Like a Tempting Salome

Come una sorella
R: Vincenzo C. Dénizot. K: Segundo de Chomón. D: Lydia Quaranta, Giovanni Casaleggio, Berta Nelson. P: Itala Film, Torino. It 1912
Print: Museo Nazionale del Cinema / EYE
Dutch titles

“The short adventure film Come una sorella (…) features the character of Nelly, who sings and dances in an tabarin (cabaret) called Alhambra.  The name alone of this local triggers images of faraway lands and exotic civilizations. Hence, this film stands out as an exception to the important rule that the contemporary drama before 1913 did not include orientalist elements; as a result of its ordinary settings, it was less expensive than the diva film, born the following year. On the other hand, it would also be erroneous to claim that all diva films were lavish orientalist spectacles. (…) Hence, this diva film is an exception to the equally important rule of an alliance among orientalism, aristocracy, and stardom that echoes the diva’s power through the cost of the sets and the variety of her wardrobe.
In Come una sorella, the struggle of values plays itself out within one woman, Nelly, a dancer who performs like a tempting Salome in an orientalist atmosphere. Nelly’s movements arouse the cinematic screen itself to the point that is overwhelmed by vivid red flames. The same kind of tinting – a red that looks like fire mixed with blood – pervades the screen as soon as the airplane of the stunt pilot, Kosalevsky, crashes to the ground, leaving him between death and life. The film’s associations between excitement and destruction, modern technology and female sexuality, are undeniable, but they are resolved when the cabaret singer becomes the adoring nurse who brings her beloved pilot back to health.”
Angela Dalle Vacche: Diva: Defiance and Passion in Early Italian Cinema. University of Texas Press 2008, p. 83, 188

About Lydia Quaranta
“Lydia or Lidia Quaranta was born in Turin, Italy in 1891. She started her career as stage actress at the company of Dante Testa. In 1910 she debuted in film, together with her sister Letizia Quaranta, when the company Itala Film enrolled both. Her true film debut though was in a short called L’ignota/The Unknown Woman (1910), produced by Aquila Films and directed by Edoardo Bencivenga. After a few more Aquila productions, Quaranta played steadily at Itala, as in the airplane drama Come una sorella/Like a Sister (1912, Vincenzo Denizot), the sensational drama Padre/Father (1912, Dante Testa, Gino Zaccaria), starring Ermete Zacconi, Lo scomparso/The Dread of Doom (1913, Dante Testa) with again Zacconi, and the crime story Tigris (1913, Vincenzo Denizot). Together with her sister Letizia, she played in Addio giovinezza!/Goodbye youth! (1913, Nino Oxilia). In 1914 Lydia Quaranta’s cinema career reached its apex when she had the title role in the mega-production Cabiria. ”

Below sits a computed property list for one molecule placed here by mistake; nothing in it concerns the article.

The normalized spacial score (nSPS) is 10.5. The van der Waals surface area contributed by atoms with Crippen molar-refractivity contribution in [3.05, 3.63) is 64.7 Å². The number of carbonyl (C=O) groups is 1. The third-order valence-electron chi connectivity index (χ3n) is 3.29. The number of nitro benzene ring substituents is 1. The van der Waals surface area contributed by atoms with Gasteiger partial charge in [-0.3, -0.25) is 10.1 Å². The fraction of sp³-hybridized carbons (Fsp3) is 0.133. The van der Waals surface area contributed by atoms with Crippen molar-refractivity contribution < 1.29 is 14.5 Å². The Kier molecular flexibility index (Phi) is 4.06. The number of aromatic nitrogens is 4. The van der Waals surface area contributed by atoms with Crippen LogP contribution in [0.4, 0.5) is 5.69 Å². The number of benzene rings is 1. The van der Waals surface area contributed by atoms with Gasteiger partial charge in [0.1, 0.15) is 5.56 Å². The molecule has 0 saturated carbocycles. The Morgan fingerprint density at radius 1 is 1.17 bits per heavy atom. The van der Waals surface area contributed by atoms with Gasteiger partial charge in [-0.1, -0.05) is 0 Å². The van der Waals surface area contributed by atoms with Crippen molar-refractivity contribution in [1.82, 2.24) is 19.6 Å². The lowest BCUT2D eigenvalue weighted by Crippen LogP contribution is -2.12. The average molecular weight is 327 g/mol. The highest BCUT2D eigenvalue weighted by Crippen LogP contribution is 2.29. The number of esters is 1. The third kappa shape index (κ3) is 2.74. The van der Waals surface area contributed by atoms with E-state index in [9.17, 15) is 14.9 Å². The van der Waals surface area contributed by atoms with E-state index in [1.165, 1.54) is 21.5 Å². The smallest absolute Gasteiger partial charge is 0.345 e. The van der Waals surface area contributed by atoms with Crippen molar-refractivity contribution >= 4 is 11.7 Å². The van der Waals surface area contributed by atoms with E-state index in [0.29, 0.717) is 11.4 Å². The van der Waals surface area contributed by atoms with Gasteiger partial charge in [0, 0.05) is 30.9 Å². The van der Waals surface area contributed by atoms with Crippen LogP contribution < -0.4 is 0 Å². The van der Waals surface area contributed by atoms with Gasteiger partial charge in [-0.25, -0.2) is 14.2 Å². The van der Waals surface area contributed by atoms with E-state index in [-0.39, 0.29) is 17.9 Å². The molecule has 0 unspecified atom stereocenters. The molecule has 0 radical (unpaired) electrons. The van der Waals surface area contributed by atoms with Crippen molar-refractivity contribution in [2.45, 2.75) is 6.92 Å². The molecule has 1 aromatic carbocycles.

437-Lydia Quaranta

Another “tempting Salome”:

L’ultima vittima
R: Roberto Roberti. D: Antonietta Calderari, Giuseppe De Witten, Roberto Roberti, Federico Elvezi. P: Aquila Films, Torino. It 1913
Print: Museo Nazionale del Cinema/EYE
French titles

“Emma Vallona, an oriental dancer, is suffocated by debts due to her expensive life; so she does not hesitate to induce the Minister d’Angy to endorse a bill in her favour. While the Minister is gradually being overwhelmed by this scandal, which contributes to destroy his political career, she carefree moves to Spain under the false name of Madame d’Ambois. There she meets the Prince of Gébraléon, who asks her to marry him. She agrees but, just before the wedding, the Minister d’Angy reappears. Fearing that he may reveal to her future husband her past, Emma turns to his loyal servant to kill d’Angy. But the servant, in revenge for the woman’s coldness and hardness in rejecting his love, teams up with D’Angy, and together they reveal her mischievous plans to Gébraléon. The revenge of the Prince is terrible.”